Case Presentation: We present a 20 year old gentleman in acute hypoxic and hypercapnic respiratory failure and cariogenic shock secondary to hemodynamically unstable hemoptysis requiring mechanical ventilation and vasopressor support with norepinephrine and vasopressin. He had history of pulmonary atresia with intact interventricular septum at birth post right ventricular outflow repair and 1.5 ventricular repair (Bidirectional Glenn anastomosis). Emergent bronchoscopy was performed which localized the source of bleed to the right lower lobe. Hemostasis was obtained following IR guided arteriogram and embolization of Right bronchial, T1-T4 intercostal and Right internal mammary arteries. Patient’s hemodynamics and oxygenation were difficult to maintain even after paralysis, high FiO2, and sufficient PEEP. Acute hypoxic cardiac arrest occurred 24 hours post embolization, with successful ROSC after 2 minutes. A decision was made to (1) substitute Norepinephrine and Vasopressin for Epinephrine and Milrinone, (2) the addition of inhaled Nitric oxide to improve V/Q mismatch and (3) lower PEEP for increased venous return. With these changes, notable improvement was noted in his hemodynamics and oxygenation. Slowly these support modalities were weaned down, and patient was extubated 5 days later with complete recovery to baseline and discharge 4 days after.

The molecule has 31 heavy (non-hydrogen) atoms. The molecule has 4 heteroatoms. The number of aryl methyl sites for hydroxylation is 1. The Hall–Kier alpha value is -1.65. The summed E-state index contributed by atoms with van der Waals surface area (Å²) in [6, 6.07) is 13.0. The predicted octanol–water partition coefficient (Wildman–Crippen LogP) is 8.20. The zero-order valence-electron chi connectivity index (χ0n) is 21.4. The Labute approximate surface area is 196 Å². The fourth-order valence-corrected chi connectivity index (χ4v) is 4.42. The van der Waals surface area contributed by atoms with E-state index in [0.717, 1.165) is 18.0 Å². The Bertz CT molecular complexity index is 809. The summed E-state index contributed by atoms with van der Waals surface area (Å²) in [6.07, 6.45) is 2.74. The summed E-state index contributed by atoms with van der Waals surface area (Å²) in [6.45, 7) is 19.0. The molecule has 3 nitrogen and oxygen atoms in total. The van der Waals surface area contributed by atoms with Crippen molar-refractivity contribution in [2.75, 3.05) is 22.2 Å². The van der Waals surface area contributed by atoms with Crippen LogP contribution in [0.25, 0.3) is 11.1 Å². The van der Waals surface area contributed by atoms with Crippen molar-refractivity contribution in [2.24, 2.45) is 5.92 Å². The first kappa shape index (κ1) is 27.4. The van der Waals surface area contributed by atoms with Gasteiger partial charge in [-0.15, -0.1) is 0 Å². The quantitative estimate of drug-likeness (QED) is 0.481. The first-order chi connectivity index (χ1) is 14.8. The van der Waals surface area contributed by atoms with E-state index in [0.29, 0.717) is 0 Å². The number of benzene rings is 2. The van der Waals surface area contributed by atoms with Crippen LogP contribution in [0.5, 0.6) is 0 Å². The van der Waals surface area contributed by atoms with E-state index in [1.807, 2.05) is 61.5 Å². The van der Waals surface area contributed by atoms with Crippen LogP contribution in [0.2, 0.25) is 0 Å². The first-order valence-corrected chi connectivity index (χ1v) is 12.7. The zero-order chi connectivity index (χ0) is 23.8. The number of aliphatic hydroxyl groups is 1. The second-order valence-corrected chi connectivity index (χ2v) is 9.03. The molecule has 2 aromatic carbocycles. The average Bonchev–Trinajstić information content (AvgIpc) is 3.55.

Discussion: Vasopressor/Inotrope management:Norepinephrine is considered the vasopressor agent of choice in cardiogenic shock. However, in patients with 1.5 (hybrid) Glenn physiology the goal is to increase pulmonary flow and thus systemic flow. This is best realized with the use of Epinephrine and Milrinone. The use of Milrinone allows for lower Systemic Vascular Resistance, lower Pulmonary Vascular Resistance, and further contributes to the lusitropy/ Ionotrophy offered by epinephrine. This combination lead to the ideal perfusion status in this patient.
As the Superior Vena Cava drains directly into the right pulmonary artery in patients with Glenn bidirectional physiology, it is important to note that forward flow depends heavily on preload. To oxygenate by increasing PEEP, we compromise venous return and pulmonary blood flow. Therefore, with introduction of inhaled nitric oxide in combination with epinephrine and milrinone we promoted intrapulmonary arteriolar dilation, oxygenation and improve V/Q mismatch.
Conclusions: Although rare, physicians should be aware of unconventional treatment modalities for patients with Glenn physiology since early appropriate intervention is imperative for survival.